The young St. Katharine and her family traveled from their house in Center City to the pristine shores of the Monmouth County beach town most summers, often staying at publisher George Childs’ chalet-like cottage next to the house where President Ulysses S. Grant spent his vacations.
But for the girl who loved to swim and play at the beach, the Long Branch cottage that would eventually become the Stella Maris Retreat Center was more than the place where she hobnobbed with presidents and business moguls. It was the quiet spot for contemplation where Drexel considered trading in her material wealth for what the Bible calls spiritual treasures in heaven.
“I am not happy in the world,” she wrote in a letter to Bishop James O’Conner while she was staying at the cottage. “There is a void in my heart that only God can fill.”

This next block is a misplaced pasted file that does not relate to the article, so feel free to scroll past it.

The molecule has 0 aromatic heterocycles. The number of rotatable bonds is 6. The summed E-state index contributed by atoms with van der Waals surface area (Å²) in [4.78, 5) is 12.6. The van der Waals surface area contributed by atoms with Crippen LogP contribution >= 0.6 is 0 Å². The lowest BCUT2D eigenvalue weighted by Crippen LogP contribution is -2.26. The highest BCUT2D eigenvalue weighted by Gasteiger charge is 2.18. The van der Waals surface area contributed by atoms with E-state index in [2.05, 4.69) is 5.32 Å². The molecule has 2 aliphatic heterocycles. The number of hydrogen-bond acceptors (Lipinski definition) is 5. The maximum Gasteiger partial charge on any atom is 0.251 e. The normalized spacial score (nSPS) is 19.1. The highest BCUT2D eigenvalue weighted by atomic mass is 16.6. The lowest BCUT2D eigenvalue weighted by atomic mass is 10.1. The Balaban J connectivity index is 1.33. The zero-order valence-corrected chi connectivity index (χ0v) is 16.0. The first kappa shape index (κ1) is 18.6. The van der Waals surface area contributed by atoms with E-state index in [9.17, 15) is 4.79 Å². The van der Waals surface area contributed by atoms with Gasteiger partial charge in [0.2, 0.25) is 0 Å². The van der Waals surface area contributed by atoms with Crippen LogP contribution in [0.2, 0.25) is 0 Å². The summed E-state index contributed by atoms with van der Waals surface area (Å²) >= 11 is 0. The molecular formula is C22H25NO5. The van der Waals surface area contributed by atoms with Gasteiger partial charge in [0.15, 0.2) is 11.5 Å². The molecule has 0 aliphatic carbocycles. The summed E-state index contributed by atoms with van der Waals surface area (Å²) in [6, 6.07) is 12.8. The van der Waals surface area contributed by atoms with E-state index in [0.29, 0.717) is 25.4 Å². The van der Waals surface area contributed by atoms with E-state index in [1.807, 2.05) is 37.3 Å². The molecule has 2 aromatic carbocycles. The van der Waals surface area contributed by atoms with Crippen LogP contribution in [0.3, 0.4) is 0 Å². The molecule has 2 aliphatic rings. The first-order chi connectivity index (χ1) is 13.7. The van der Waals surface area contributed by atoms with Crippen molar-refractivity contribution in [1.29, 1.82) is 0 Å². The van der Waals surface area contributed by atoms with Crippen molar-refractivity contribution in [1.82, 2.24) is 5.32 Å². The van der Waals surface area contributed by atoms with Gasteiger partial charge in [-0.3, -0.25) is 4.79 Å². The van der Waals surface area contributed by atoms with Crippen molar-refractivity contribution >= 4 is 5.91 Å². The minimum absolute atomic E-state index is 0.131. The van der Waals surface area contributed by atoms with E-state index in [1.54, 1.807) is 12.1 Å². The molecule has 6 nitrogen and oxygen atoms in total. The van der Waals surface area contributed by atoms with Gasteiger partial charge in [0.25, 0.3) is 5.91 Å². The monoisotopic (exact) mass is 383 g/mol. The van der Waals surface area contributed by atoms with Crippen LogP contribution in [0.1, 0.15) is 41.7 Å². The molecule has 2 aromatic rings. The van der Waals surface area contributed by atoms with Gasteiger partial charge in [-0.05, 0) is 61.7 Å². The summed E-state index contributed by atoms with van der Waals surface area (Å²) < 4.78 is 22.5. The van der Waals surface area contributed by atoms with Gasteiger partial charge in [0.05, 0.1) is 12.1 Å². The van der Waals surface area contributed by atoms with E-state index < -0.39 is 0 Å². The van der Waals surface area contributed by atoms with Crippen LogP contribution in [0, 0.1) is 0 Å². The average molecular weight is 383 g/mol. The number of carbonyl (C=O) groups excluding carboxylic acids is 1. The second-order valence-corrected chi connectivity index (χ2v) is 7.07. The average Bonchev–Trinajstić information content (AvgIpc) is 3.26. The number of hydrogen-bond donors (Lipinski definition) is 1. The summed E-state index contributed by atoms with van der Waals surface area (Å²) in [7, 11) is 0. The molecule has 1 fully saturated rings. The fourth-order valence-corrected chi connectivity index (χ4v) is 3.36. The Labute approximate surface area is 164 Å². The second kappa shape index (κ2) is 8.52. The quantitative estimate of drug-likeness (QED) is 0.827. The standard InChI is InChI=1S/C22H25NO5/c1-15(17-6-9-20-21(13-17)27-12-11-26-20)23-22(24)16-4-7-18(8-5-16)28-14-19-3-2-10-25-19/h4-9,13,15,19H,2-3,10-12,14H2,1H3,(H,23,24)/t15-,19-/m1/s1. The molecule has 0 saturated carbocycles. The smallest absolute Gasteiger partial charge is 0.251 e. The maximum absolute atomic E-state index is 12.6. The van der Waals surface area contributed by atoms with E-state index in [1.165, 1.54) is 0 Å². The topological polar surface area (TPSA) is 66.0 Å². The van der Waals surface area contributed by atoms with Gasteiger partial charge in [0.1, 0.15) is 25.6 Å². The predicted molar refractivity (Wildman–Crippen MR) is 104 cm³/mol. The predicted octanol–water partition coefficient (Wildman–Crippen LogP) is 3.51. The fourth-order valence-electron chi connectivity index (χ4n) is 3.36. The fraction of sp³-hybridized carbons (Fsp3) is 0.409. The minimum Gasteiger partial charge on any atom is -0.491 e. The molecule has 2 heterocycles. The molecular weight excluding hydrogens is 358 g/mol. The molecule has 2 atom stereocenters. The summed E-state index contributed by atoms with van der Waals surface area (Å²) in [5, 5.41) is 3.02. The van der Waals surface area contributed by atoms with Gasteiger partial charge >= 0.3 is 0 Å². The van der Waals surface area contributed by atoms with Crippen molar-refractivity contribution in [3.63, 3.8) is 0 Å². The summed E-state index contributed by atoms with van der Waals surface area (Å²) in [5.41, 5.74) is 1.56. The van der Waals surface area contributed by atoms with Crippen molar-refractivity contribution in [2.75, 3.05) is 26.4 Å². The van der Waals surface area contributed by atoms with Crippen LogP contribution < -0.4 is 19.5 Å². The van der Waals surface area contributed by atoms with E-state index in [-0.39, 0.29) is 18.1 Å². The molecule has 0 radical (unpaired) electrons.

For 141 years, the place that served as a refuge for St. Katharine, and later thousands of others, has stood on the six-acre stretch of beach as the town’s oldest oceanfront property. But it will soon cede that position to the Ocean Beach Club next door. Stella Maris has been sold to a developer and is slated to be demolished.
The Sisters of St. Joseph of Peace, who have owned and operated the retreat center since the early 1940s, have sold it to the Chehebar family, of New York, for $18.5 million. The Brooklyn-based family owns the Rainbow Shops retail chain, which includes more than 1,300 stores throughout the nation. Local officials have approved the family’s plan to build four houses on the parcel overlooking the ocean.
The property’s fate, now a sad inevitability for preservationists, had been the subject of efforts to save some or all of it for months.